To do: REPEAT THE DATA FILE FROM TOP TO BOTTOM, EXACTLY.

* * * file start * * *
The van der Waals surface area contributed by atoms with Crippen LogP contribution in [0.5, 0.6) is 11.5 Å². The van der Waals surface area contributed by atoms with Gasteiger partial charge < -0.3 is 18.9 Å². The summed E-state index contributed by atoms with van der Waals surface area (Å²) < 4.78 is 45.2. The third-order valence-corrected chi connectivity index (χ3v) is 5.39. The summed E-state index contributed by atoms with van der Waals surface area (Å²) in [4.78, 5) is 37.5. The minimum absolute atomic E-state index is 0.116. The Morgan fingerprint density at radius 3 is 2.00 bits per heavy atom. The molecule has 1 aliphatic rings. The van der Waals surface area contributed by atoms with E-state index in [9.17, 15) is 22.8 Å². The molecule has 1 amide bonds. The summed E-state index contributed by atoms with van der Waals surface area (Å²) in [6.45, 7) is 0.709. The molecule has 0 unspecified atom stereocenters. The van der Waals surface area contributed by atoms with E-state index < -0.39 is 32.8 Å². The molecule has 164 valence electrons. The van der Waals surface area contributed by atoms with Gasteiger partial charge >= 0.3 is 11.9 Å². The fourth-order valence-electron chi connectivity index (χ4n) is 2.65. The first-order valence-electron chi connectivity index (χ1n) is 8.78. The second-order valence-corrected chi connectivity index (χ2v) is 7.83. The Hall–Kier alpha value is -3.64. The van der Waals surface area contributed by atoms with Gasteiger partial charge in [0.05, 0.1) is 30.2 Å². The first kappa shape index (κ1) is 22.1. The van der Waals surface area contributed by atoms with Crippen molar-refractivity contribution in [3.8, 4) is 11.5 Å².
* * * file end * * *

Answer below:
The van der Waals surface area contributed by atoms with Crippen LogP contribution in [0.5, 0.6) is 11.5 Å². The van der Waals surface area contributed by atoms with Gasteiger partial charge < -0.3 is 18.9 Å². The summed E-state index contributed by atoms with van der Waals surface area (Å²) < 4.78 is 45.2. The third-order valence-corrected chi connectivity index (χ3v) is 5.39. The summed E-state index contributed by atoms with van der Waals surface area (Å²) in [4.78, 5) is 37.5. The minimum absolute atomic E-state index is 0.116. The Morgan fingerprint density at radius 3 is 2.00 bits per heavy atom. The molecule has 1 aliphatic rings. The van der Waals surface area contributed by atoms with E-state index in [9.17, 15) is 22.8 Å². The molecule has 1 amide bonds. The summed E-state index contributed by atoms with van der Waals surface area (Å²) in [6.45, 7) is 0.709. The molecule has 0 unspecified atom stereocenters. The van der Waals surface area contributed by atoms with E-state index < -0.39 is 32.8 Å². The molecule has 164 valence electrons. The van der Waals surface area contributed by atoms with Gasteiger partial charge >= 0.3 is 11.9 Å². The fourth-order valence-electron chi connectivity index (χ4n) is 2.65. The first-order valence-electron chi connectivity index (χ1n) is 8.78. The second-order valence-corrected chi connectivity index (χ2v) is 7.83. The Hall–Kier alpha value is -3.64. The van der Waals surface area contributed by atoms with Gasteiger partial charge in [0.05, 0.1) is 30.2 Å². The first kappa shape index (κ1) is 22.1. The van der Waals surface area contributed by atoms with Crippen molar-refractivity contribution in [3.8, 4) is 11.5 Å².